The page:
it could be confusing for the player if they notice motile organisms with chloroplasts being much less motile for no apparent reason during certain times because they can’t see the day changing into night like cells with chloroplasts can.

… well I precisely find it fairly fitting : you got a prey who seemingly has some weird behaviour, but you can’t grasp it… because you lack some info! Wouldn’t that be an interesting mechanics? I think it would!


If you are still unconvinced, we could tell the player they lacks photosensitivity by apply a greyish filter/sort of global fog. And the tooltips could tell that a given organelle “Grants the ability to detect light!

I orginially refrained from commenting on this proposal since I wasn’t sure how you meant it. I thought you were talking about some possible UI element which would indicate the time of day to the player if they played a photosynthesizer which would be disabled otherwise.
Now that you made clearer what you mean, I tend to agree with Deus. We already show the player lots of visual information which their cell wouldn’t be able to see. It would be strange to selectively hide the environmental indications of nighttime from them if they lacked eyespots when we show them everything else.
To drive my point home: Most real-life algae, unicellular and multicellular alike, lack eyespots. It would be very strange if the day/night cycle directly affected the player but wouldn’t be communicated visually to them.
And as most real-life photosynthesizers don’t have eyespots, we shouldn’t force them on the player should they choose to play as a photosynthesizer.

I will argue that the only times the day / night cycle affects the player is when they can photosynthesize (and therefore be able to detect day and night) So before then it doesn’t even matter, though it will clear up confusion, and after they can detects it.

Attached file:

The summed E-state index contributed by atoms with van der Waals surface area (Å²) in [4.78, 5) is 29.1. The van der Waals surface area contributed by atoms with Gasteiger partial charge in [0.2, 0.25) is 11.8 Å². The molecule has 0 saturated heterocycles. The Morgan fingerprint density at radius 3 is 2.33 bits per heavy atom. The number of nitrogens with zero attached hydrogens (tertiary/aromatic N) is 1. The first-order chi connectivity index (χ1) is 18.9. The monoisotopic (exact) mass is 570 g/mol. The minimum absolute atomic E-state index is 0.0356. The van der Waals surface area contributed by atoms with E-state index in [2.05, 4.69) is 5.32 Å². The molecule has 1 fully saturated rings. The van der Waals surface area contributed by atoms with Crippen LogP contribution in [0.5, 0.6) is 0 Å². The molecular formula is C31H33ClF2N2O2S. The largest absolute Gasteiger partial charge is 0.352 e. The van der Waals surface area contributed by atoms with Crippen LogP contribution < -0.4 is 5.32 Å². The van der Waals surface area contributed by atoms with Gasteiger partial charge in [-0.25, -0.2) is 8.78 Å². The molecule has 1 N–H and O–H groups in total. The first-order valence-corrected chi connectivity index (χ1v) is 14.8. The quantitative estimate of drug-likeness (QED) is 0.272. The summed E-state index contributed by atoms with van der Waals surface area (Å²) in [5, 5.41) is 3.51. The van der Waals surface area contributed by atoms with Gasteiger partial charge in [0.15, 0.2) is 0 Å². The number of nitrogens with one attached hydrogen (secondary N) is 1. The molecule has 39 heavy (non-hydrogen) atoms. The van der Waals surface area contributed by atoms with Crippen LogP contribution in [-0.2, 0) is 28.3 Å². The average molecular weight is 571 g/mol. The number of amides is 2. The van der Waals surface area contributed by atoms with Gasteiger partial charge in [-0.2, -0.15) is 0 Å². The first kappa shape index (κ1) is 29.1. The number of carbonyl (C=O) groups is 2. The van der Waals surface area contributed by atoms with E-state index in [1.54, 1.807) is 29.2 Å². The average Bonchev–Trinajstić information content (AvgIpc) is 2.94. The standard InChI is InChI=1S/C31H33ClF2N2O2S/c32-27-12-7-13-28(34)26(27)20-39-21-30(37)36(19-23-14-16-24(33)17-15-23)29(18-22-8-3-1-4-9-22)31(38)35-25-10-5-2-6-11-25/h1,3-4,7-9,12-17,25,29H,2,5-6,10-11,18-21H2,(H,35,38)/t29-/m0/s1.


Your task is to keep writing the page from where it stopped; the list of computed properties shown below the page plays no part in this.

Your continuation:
The real question is, how will the backgrounds change? Theoretically and how should it work in code? I do agree that it’s best to be linear with “isday” as an option.

To be clear, nothing prevents:

  1. displaying day/night to photosynthesizers but not local variations; granted it may seem a bit confusing if you have a non consistent output of light, but anyways non homogeneity of light spots is a somewhat distinct case which we’ll have time to discuss
  2. assuming that photosynthesis organelles provide light detection, removing the need for a dissociated eyespot; this simplified model works anyways for pure day/night, given that you know from your processes if there is light or not; you simply can’t gradient ascent light, i.e. hunt for optimal light spots;
  3. indeed have an icon displaying day phase for simplicity; it could also help explain the mechanics, with a big red ‘?’ question mark for species without photosensitivity.

Onto your specific concerns:

We already show the player lots of visual information which their cell wouldn’t be able to see. It would be strange to selectively hide the environmental indications of nighttime from them if they lacked eyespots when we show them everything else.